In the heart of the Ethiopian capital, Addis Ababa, a green oasis of thousands of trees is hidden from view.
This woodland is tended by a reggae musician, Yohaness Wubeshet, who goes by his stage name Ras Janny and his young family, his wife Jerusalem Hafteseged, who goes by Empress Jerusalem, and their children Azariah, age 7, Adriel, age 4, Azmon, age 2 and baby Angel who is just six months old.
At a time of worsening extreme weather due to climate change, the Ethiopian couple hope to inspire others to protect nature through their actions and music.
2,000 trees and counting
They began the project 16 years ago when Empress Jerusalem's father, Hafteseged Mengesha, turned a 5,000 square metre (54,000 square foot) plot of land into a plantation, planting 2,000 trees.
Now, with their young children in tow, the couple continue to tend to the trees and plant new saplings.
"Everywhere we go, everywhere we play our music, we tell the people about this thing, about environmental protection and planting trees," says Ras Janny. "We have even prepared music to create more awareness about how trees are important for human beings and the planet."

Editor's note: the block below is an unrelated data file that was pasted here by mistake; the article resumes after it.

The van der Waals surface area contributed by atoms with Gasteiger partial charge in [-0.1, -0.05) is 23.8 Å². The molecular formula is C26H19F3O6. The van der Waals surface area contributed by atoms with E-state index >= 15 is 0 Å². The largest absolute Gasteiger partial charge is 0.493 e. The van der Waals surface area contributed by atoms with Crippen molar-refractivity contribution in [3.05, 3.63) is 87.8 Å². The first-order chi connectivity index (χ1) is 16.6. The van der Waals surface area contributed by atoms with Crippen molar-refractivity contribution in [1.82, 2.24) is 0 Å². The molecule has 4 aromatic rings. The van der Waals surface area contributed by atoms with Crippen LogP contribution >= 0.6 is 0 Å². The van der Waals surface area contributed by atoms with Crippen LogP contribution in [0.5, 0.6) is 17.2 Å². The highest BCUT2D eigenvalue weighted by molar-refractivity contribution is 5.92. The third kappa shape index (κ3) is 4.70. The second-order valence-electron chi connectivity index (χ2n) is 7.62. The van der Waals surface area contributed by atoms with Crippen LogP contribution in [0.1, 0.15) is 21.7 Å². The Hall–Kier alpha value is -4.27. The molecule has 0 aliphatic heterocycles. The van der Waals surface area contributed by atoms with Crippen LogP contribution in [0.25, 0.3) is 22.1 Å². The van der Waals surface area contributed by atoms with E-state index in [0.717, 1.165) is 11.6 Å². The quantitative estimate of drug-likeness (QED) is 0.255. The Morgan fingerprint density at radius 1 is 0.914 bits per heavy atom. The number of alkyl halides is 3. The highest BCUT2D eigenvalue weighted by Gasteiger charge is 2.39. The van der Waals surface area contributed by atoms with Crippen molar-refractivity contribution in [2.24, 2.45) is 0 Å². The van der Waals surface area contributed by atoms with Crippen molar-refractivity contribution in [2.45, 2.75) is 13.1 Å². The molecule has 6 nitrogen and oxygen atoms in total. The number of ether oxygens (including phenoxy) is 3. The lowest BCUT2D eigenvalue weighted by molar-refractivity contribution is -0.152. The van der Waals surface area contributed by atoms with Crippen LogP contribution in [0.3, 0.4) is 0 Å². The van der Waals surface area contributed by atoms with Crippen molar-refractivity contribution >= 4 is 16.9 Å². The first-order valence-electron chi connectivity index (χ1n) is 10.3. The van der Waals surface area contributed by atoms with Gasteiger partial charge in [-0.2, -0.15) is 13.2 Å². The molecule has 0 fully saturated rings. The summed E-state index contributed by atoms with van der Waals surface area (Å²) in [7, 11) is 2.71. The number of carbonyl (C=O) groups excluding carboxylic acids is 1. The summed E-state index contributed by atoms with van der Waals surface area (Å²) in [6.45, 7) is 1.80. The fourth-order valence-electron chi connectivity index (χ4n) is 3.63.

Plant science specialist Isak Dekebo works with local authorities to make urban spaces greener. He says that trees can help improve the city's environment by lowering temperatures and improving soil and water.
"I never expected to encounter such a location in Addis Ababa. It's as if I've been transported to a completely different place," says Dekebo. "The presence of greenery significantly regulates the temperature, and even a short distance of one to 10 meters away from this spot highlights the noticeable contrast. The air quality inside and outside here is distinctly different."
With the COP28 climate talks underway in Dubai, the woodland project serves as a reminder of the power of community action.